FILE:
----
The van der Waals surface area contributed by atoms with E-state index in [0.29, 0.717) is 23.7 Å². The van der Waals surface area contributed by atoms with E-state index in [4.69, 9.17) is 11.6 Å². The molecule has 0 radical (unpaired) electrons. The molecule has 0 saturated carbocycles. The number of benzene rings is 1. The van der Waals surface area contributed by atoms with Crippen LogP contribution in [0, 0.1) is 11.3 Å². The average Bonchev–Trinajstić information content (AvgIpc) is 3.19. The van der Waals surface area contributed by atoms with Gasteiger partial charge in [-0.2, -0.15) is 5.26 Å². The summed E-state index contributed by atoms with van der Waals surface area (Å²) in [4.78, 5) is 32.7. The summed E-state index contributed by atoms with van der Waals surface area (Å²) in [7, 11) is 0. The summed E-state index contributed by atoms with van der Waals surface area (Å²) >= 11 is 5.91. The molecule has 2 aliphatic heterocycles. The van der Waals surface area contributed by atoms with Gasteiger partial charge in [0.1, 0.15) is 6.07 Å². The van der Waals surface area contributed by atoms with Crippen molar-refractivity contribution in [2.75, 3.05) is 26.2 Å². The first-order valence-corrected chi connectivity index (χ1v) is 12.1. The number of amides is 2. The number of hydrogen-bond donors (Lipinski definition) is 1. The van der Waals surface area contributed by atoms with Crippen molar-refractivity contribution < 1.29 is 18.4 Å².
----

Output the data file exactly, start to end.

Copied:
The van der Waals surface area contributed by atoms with E-state index in [0.29, 0.717) is 23.7 Å². The van der Waals surface area contributed by atoms with E-state index in [4.69, 9.17) is 11.6 Å². The molecule has 0 radical (unpaired) electrons. The molecule has 0 saturated carbocycles. The number of benzene rings is 1. The van der Waals surface area contributed by atoms with Crippen LogP contribution in [0, 0.1) is 11.3 Å². The average Bonchev–Trinajstić information content (AvgIpc) is 3.19. The van der Waals surface area contributed by atoms with Gasteiger partial charge in [-0.2, -0.15) is 5.26 Å². The summed E-state index contributed by atoms with van der Waals surface area (Å²) in [4.78, 5) is 32.7. The summed E-state index contributed by atoms with van der Waals surface area (Å²) in [7, 11) is 0. The summed E-state index contributed by atoms with van der Waals surface area (Å²) >= 11 is 5.91. The molecule has 2 aliphatic heterocycles. The van der Waals surface area contributed by atoms with Gasteiger partial charge in [0.1, 0.15) is 6.07 Å². The van der Waals surface area contributed by atoms with Crippen molar-refractivity contribution in [2.75, 3.05) is 26.2 Å². The first-order valence-corrected chi connectivity index (χ1v) is 12.1. The number of amides is 2. The number of hydrogen-bond donors (Lipinski definition) is 1. The van der Waals surface area contributed by atoms with Crippen molar-refractivity contribution < 1.29 is 18.4 Å².